SAN FRANCISCO (CN) — Breaking up a scandal-tainted city department, creating an oversight board for the sheriff’s department and taxing companies that pay CEOs far more than their workers are just a few of the ballot measures San Francisco voters approved this election year.
Voters in the city by the bay passed two police-reform measures — Proposition E, which eliminates a 1,971 staffing limit for fully-duty police officers, and Proposition D, which creates a new oversight board and inspector general’s office for the sheriff’s department.
San Franciscans overwhelmingly supported eliminating a requirement that the city maintain a nearly 2,000-person police force. The staffing limit stems from a 1979 class action settlement to address race and sex discrimination in the police department. The lawsuit claimed discriminatory promotional exams and physical agility tests disfavored female and minority applicants. At the time of the settlement, the 1,670-person police force had only 60 women and 200 Black, Asian, or Hispanic officers.
The settlement mandated a minimum staffing level of 1,971 to be maintained for at least three years. The staffing minimum later became part of the city charter in 1994 with the passage of a ballot measure.
At a time when progressive activists are pushing to divert funds from police departments to community resources, San Francisco Board of Supervisors President Norman Yee, who proposed the change, called the staffing limit “an antiquated number.” He recommended that staffing levels be based on workloads and periodically reviewed by the board. Concurring with that perspective, 72% of voters approved the measure.
Voters also endorsed creating an oversight board and investigative arm to add more accountability to the Sheriff’s Department following reports of mistreatment in city jails and accusations of excessive force by a sheriff’s captain at a racial justice protest in June.
The board will make recommendations to city supervisors based on the inspector general’s investigations of in-custody deaths and complaints made against the sheriff’s department and its contractors.
Supervisor Shamman Walton, who introduced the proposed charter amendment, called it “a first step in rebuilding community trust” in July. The proposal garnered support from 67% of voters.
On proposed reforms for another city department, voters green-lighted a plan to break up the Department of Public Works, which was rocked by scandal this year when its former director Mohammed Nuru was arrested for corruption in January. Supervisor Matt Haney proposed splitting up the department and creating a new city agency focused solely on cleaning and maintaining streets and sidewalks. Proposition B will also create two five-member commissions to oversee each department, approve contracts and provide extra accountability and transparency. Voters approved the measure with 61% in favor.
A proposal to impose an extra tax on companies whose top executives earn at least 100 times more than the median pay of their San Francisco employees was overwhelmingly approved as well. Proposition L will impose an additional 0.1%–0.6% gross receipts tax on those businesses. Companies that could be affected include Gap, Visa, Wells Fargo, and Charles Schwab.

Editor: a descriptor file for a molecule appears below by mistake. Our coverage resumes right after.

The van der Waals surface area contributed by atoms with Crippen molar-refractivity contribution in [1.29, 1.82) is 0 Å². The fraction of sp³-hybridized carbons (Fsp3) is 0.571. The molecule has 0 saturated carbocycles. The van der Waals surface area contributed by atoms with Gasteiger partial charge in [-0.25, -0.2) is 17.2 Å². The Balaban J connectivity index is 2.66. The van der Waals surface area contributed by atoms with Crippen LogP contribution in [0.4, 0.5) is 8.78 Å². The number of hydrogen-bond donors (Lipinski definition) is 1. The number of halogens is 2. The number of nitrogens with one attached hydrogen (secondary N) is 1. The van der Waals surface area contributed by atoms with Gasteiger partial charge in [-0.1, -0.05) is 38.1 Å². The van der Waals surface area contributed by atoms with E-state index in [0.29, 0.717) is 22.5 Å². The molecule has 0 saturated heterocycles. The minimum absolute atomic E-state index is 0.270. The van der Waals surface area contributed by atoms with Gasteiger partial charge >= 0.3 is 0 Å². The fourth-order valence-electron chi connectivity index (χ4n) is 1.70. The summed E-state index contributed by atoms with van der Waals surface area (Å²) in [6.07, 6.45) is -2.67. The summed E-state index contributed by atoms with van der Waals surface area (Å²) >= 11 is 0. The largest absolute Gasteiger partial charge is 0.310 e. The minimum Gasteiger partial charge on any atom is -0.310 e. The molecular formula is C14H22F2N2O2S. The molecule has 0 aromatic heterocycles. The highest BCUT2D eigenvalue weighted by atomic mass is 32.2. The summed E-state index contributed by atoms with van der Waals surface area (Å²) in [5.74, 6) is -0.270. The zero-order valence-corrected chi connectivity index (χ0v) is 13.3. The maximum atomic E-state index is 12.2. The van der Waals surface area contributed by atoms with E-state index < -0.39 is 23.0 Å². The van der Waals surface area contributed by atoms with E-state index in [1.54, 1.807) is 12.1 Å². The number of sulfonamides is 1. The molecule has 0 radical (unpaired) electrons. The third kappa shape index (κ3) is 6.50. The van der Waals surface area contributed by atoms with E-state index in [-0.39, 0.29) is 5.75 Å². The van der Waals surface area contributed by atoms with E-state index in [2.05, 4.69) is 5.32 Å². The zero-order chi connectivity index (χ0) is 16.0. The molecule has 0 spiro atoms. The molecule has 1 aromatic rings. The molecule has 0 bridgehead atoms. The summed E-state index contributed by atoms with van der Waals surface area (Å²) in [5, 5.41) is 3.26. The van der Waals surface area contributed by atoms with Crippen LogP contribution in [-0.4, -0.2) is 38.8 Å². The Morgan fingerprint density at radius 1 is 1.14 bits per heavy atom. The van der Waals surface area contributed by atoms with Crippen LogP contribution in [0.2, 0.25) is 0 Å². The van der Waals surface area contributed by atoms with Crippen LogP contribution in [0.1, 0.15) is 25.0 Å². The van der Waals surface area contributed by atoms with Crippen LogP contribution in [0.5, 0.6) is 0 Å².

The tax is expected to generate an extra $60 to $140 million per year for the city’s general fund. Supervisors have recommended using the “overpaid executive” tax money to hire essential health care workers, first responders and mental health care providers.
On another business tax-related proposal, voters endorsed a plan to overhaul the city’s business tax structure. Proposition F will eliminate the city’s payroll tax, which some criticized as disincentivizing the hiring of workers, and increase its gross receipts tax and registration fees for some businesses while exempting others, such as small businesses. The proposal is expected to increase annual revenue by $97 million. More than 68% of voters approved it.
San Franciscans did not easily approve every proposal before them this year. Proposition G which would have allowed 16- and 17-year-olds to vote in local elections, is so far failing by a razor-thin margin. A mere 818 votes separate those in favor from the 168,852 who voted it down. A nearly identical proposal also failed in 2016 with 52.6% of San Franciscans voting against it.
In June, high school students who serve on the city’s youth commission argued that young people should have more of a say in their government so they don’t have to take to the streets in protest, as many did after the police killing of George Floyd in Minneapolis this past May, when they strongly disagree with policies on issues such as police accountability.
If approved, San Francisco would become the first major city in the United States to let 16- and 17-year-olds vote in municipal elections.
These early results are based on 353,572 ballots, of which 91% were mail-in votes. About 90,000 ballots still need to be counted, according to the San Francisco Department of Elections.